Continue to read tomorrow as we will talk about the impact emotional eating can have on you.

Written by guest author Christy Fogg, MSW, LCSW

Christy is a licensed therapist at Journey to Joy Counseling in Carmel, Indiana. She specializes in Individual Counseling, Couples/Marriage Counseling, Premarital Counseling, Family Counseling,  and Teen/Adolescent Counseling.

What Is Emotional Eating?

Food is a big part of our society. There are rarely times it is not included with socializing and celebrations. But sometimes food is misused. Many people use food for more than just nourishing their bodies to give it energy.

People emotional eat when they are using food to comfort themselves, reduce stress, and push away uncomfortable feelings.

Numbing out on food is not always a conscious thing people do. It is often an "easy" way to distract in a struggling time to get a quick fix to "feel a little bit better" in the moment. It's not common that someone will say, "I'm sad, where's the cookies."

Beware that this can be a dangerous cycle for many as they develop unhealthy coping skills and can find themselves and their health spiraling out of control.

Read more tomorrow about what triggers someone to become an emotional eater.

Written by guest blogger Teri Claassen MSW, LCSW, LCAC 

www.RenewedHorizons.com

Teri Claassen MSW, LCSW, LCAC is a licensed therapist at Renewed Horizons Counseling, who does virtual counseling with clients in Indiana and Florida. Teri enjoys doing marriage counseling, individual counseling, couples and relationship counseling. Teri also does family counseling, child counseling, and adolescent counseling.

Factors Contributing to Eating Disorders

This week, Imagine Hope is discussing eating disorders and the different ways they manifest.  According to the National Eating Disorders Association, while we don't fully know the exact causes of eating disorders, science is advancing in understanding some of the general issues that can lead to eating disordered behaviors.  While eating disorders may begin with preoccupations about food and/or weight, they are most often about so much more than that.  The behaviors end up being a way that a person uses food in an attempt to compensate for other feelings that might be overwhelming, or to feel "in control" of their life.  Ultimately, however, the behaviors will damage a person's physical and emotional health, self esteem, and sense of competence. So, what are the different factors that contribute to an eating disorder? Psychological Factors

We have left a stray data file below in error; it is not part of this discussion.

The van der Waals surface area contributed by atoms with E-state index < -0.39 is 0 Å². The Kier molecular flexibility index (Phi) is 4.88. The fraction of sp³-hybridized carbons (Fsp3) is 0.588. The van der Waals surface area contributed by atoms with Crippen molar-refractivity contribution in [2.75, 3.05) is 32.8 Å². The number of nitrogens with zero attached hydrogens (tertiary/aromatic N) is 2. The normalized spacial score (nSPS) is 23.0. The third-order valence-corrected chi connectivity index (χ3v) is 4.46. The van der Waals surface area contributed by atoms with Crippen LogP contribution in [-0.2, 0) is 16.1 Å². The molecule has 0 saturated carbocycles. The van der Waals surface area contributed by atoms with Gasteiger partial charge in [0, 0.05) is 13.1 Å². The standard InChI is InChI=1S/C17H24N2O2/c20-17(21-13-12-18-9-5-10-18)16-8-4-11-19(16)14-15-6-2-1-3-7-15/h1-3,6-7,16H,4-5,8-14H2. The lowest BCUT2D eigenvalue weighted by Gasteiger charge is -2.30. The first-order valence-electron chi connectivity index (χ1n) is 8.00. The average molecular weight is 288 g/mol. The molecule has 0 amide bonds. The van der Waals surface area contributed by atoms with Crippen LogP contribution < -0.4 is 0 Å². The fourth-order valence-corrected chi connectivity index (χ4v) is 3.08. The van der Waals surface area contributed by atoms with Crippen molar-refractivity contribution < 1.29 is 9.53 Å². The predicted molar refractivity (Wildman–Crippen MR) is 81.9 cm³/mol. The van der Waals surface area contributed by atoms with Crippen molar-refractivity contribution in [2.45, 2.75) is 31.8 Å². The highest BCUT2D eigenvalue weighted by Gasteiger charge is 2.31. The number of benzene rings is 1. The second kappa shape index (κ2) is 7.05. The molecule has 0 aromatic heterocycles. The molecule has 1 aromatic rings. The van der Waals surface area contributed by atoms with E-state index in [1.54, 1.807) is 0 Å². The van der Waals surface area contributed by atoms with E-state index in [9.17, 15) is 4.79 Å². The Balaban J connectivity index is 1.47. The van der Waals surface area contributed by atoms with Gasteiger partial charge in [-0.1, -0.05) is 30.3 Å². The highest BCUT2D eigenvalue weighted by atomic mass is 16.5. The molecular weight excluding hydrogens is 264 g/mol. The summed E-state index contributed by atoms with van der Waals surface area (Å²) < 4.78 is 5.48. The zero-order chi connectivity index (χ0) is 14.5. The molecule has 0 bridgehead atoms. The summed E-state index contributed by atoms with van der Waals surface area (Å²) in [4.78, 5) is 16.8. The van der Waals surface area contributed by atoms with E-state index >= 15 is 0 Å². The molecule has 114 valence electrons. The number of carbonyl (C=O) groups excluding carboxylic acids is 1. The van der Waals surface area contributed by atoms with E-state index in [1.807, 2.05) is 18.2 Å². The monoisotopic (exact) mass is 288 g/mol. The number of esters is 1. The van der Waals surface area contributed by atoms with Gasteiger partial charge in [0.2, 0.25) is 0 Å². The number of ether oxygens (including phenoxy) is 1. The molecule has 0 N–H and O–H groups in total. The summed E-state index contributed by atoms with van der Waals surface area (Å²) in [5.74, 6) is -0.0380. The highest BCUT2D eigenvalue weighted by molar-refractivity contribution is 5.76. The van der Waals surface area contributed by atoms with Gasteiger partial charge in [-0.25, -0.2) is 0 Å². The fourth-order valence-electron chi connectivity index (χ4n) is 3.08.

• Low Self Esteem
  • Feelings of inadequacy or lack of control in life
  • Depression, anxiety, anger or loneliness

Interpersonal Factors

  • Troubled personal relationships
  • Difficulty expressing emotions and feelings
  • History of being teased or ridiculed based on size or weight
  • History of physical or sexual abuse

Social Factors

  • Cultural pressures that glorify "thinness" and place value on obtaining the "perfect body"
  • Narrow definitions of beauty that include only women and men of specific body weights and shapes
  • Cultural norms that value people on the basis of physical appearance and not inner qualities and strengths

Biological Factors

  • Scientists are still researching possible biochemical or biological causes of eating disorders.  In some individuals with eating disorders, certain chemicals in the brain that control hunger, appetite and digestion have been found to be unbalanced.  The exact meaning and implications of these imbalances remains under investigation.
  • Eating disorders often run in families.  Current research indicates that there are significant genetic contributions to eating disorders.

Eating disorders are complex conditions that can arise from a variety of potential causes.  Once started, however, they can create a self-perpetuating cycle of physcial and emotional destruction that requires professional help.

Just because someone doesn't meet the criteria for an eating disorder doesn't mean that their relationship with food is healthy.  Since this week's blog ultimately focuses on a person's relationship with food, here are some questions from Lysa Terkeurst's book "Made To Crave" that you can ask yourself as you reflect back on your eating over the past week:  Did I overeat this week on any day?  Did I move more and exercise regularly?  Do I feel lighter than I did this time last week?  Did I eat in secret or out of anger or frustration?  Did I feel that, at any time, I ran to food instead of a Higher Power? While these questions aren't meant to indicate an eating disorder, they can give you direction on the different areas to work on and having a healthier relationship with food overall.